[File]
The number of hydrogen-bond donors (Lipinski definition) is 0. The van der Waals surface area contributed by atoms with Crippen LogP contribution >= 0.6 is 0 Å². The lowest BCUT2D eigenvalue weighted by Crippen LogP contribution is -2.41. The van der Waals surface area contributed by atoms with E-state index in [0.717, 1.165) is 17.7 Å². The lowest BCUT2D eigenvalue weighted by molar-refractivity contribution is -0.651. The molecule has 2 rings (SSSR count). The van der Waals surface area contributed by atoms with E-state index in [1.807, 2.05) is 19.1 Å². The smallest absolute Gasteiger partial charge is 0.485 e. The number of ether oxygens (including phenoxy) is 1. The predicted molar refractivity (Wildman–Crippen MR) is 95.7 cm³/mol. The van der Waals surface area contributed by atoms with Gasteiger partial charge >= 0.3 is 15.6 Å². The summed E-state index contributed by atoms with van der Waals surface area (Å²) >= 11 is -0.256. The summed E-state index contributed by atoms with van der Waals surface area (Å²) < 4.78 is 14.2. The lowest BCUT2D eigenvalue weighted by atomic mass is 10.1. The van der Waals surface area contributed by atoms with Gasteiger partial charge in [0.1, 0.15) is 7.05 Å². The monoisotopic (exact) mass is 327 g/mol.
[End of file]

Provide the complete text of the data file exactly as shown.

The number of hydrogen-bond donors (Lipinski definition) is 0. The van der Waals surface area contributed by atoms with Crippen LogP contribution >= 0.6 is 0 Å². The lowest BCUT2D eigenvalue weighted by Crippen LogP contribution is -2.41. The van der Waals surface area contributed by atoms with E-state index in [0.717, 1.165) is 17.7 Å². The lowest BCUT2D eigenvalue weighted by molar-refractivity contribution is -0.651. The molecule has 2 rings (SSSR count). The van der Waals surface area contributed by atoms with E-state index in [1.807, 2.05) is 19.1 Å². The smallest absolute Gasteiger partial charge is 0.485 e. The number of ether oxygens (including phenoxy) is 1. The predicted molar refractivity (Wildman–Crippen MR) is 95.7 cm³/mol. The van der Waals surface area contributed by atoms with Gasteiger partial charge >= 0.3 is 15.6 Å². The summed E-state index contributed by atoms with van der Waals surface area (Å²) >= 11 is -0.256. The summed E-state index contributed by atoms with van der Waals surface area (Å²) < 4.78 is 14.2. The lowest BCUT2D eigenvalue weighted by atomic mass is 10.1. The van der Waals surface area contributed by atoms with Gasteiger partial charge in [0.1, 0.15) is 7.05 Å². The monoisotopic (exact) mass is 327 g/mol.